Liturgical music

In Paul Turner's Blog by Paul Turner

Q: I used to make a living playing music. Then for about twenty years I was a cantor, choir member, and musician at several Catholic parishes. So I have great respect for your skills and education as a classical organist. Which leads me to my question.

The Church’ has an illustrious 2,000 year history of liturgical music, from plainsong thru the medieval, baroque, and classical eras, even to the mid 19th century, So how come observant anglophile Catholics around the world for the past 50 years or so have been stuck with a forgettable collection of tunes (I just can’t call them hymns) that were commissioned in the 1970’s? Awkward, uninspiring melodies with lyrics that seldom achieve a keen sense of spirituality.  It may be just my opinion, but beauty does have objective truth, as in music, art, architecture, theology, and liturgy.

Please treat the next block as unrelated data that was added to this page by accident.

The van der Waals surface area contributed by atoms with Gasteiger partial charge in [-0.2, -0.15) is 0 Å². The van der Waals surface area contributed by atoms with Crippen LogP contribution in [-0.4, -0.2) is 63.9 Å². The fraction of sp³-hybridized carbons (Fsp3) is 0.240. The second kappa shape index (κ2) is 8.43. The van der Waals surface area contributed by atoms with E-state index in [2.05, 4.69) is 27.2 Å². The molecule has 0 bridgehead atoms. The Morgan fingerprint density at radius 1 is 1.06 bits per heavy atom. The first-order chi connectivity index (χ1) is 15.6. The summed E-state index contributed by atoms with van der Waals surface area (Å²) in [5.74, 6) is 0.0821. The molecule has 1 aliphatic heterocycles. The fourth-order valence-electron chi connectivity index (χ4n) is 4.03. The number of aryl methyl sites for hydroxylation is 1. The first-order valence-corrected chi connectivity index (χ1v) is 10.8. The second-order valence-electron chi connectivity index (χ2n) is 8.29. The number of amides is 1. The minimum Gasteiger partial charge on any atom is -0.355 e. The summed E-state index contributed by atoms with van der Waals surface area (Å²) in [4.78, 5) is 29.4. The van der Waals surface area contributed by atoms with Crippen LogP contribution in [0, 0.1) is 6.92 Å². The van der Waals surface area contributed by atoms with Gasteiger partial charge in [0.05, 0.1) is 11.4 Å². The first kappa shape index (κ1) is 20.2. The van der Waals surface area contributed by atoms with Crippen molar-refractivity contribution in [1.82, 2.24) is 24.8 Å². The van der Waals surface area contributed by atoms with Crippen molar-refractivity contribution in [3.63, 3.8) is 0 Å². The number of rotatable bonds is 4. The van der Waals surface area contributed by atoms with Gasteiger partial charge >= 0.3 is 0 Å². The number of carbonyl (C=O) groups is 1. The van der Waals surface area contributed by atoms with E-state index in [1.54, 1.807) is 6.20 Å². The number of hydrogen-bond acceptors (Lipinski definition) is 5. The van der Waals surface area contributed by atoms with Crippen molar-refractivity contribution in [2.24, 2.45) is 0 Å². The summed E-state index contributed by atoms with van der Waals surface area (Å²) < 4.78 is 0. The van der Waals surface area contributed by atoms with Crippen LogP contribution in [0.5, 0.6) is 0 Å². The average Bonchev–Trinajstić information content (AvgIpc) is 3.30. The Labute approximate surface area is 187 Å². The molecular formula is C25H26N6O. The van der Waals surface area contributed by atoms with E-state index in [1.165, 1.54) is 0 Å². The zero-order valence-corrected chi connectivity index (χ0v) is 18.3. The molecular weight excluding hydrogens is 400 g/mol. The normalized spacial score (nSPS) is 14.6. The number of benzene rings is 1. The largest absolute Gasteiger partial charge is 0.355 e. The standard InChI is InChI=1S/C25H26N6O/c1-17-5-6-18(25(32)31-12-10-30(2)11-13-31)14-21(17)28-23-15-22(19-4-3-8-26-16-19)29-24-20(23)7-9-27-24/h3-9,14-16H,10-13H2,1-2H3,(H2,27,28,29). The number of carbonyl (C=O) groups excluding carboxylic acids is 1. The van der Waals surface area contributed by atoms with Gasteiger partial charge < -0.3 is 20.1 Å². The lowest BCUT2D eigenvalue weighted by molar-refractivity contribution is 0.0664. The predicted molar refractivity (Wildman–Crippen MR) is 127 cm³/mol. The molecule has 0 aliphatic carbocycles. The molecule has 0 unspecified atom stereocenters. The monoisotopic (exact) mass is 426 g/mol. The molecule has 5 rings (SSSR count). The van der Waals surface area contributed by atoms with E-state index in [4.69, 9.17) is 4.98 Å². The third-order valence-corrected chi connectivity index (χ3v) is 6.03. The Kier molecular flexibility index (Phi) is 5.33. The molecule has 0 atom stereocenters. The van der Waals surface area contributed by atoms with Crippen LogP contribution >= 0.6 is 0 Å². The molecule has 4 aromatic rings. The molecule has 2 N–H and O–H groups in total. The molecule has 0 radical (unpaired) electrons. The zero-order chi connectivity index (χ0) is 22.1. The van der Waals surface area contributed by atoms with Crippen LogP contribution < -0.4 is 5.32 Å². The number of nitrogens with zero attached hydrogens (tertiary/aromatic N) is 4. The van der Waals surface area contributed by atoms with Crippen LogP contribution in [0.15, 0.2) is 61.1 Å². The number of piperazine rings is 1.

Help? Please?


A: I explored this question to a limited extent on pages 16-21 of my book, Whose Mass Is It?. Folk music was the genre du jour at the time of the council, and somehow it stuck around. Even at funerals today, when we give families a choice of infinitely many liturgical songs, they nearly all fall back on the same limited repertoire.

I don’t enjoy all the music we use at mass, but I know that others do, and that composers have offered them to the church with the best of intentions. I focus on the words and pray along.

The problem may be more cultural than Catholic – having more to do with people’s limited appreciation of fine arts.